Inside the Spice Cabinet: Ground Ginger

updated May 1, 2019
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If you’ve ever made gingersnap cookies, gingerbread, or pumpkin pie, you’ve probably used ground ginger.

What Is Ground Ginger?

Taste: Pungent
Most Popular Use: Baked goods, spice rubs, meat

Ground ginger, sometimes labeled powdered ginger, is made by simply drying out peeled fresh ginger root, then grinding it to a fine powder. It is pale yellow in color and should have a pungent, spicy smell to indicate freshness. Ground ginger has a warm, spicy bite, is a little bit sweet, and is not as strongly flavored as fresh ginger. This spice cabinet ingredient is also not a direct substitute for fresh ginger. Store ground ginger in an airtight container out of direct heat and light.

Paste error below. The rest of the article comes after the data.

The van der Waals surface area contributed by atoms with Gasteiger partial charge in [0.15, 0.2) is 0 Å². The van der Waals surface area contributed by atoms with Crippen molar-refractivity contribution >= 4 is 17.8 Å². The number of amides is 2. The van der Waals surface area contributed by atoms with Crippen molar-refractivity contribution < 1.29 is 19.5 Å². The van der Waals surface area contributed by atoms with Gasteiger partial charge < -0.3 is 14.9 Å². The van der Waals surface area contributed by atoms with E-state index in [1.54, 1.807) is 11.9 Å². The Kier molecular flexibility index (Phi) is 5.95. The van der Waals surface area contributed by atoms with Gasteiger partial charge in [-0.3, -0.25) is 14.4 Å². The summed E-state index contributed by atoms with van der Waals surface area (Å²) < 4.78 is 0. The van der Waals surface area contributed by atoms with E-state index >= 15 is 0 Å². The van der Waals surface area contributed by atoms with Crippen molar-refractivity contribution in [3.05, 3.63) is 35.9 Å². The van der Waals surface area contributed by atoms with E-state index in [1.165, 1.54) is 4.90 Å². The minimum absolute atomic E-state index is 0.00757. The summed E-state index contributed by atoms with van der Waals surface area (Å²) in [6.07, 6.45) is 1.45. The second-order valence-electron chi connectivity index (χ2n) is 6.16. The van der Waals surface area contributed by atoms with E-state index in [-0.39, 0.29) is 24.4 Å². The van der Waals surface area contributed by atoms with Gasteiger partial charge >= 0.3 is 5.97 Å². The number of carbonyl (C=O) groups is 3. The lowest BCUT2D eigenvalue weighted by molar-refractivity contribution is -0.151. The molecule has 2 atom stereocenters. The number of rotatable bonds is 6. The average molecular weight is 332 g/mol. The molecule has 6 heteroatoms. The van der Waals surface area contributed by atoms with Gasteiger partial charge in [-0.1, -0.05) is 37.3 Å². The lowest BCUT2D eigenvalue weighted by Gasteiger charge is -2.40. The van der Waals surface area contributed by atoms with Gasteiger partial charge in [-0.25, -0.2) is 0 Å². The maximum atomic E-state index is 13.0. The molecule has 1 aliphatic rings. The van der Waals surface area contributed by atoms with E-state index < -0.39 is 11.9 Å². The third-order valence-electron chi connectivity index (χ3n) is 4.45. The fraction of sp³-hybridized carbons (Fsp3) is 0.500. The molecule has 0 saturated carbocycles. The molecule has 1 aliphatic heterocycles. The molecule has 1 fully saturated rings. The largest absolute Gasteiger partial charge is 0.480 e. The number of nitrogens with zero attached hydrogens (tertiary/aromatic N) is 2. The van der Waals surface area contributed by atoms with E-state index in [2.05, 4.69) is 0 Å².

How To Use Ground Ginger

Ground ginger is the predominant spice in gingerbread and gingersnap cookies and is also used in many sweet spice mixes like pumpkin pie spice. Ground ginger is also used in savory applications like spice rubs, tagines, and marinades, and is part of the Japanese spice blend shichimi togarashi.

Ginger is popular for its anti-inflammatory properties, and has long been used as treatments for nausea and digestive complaints. It is also used often in teas and drinks.

Recipes to Cook with Ground Ginger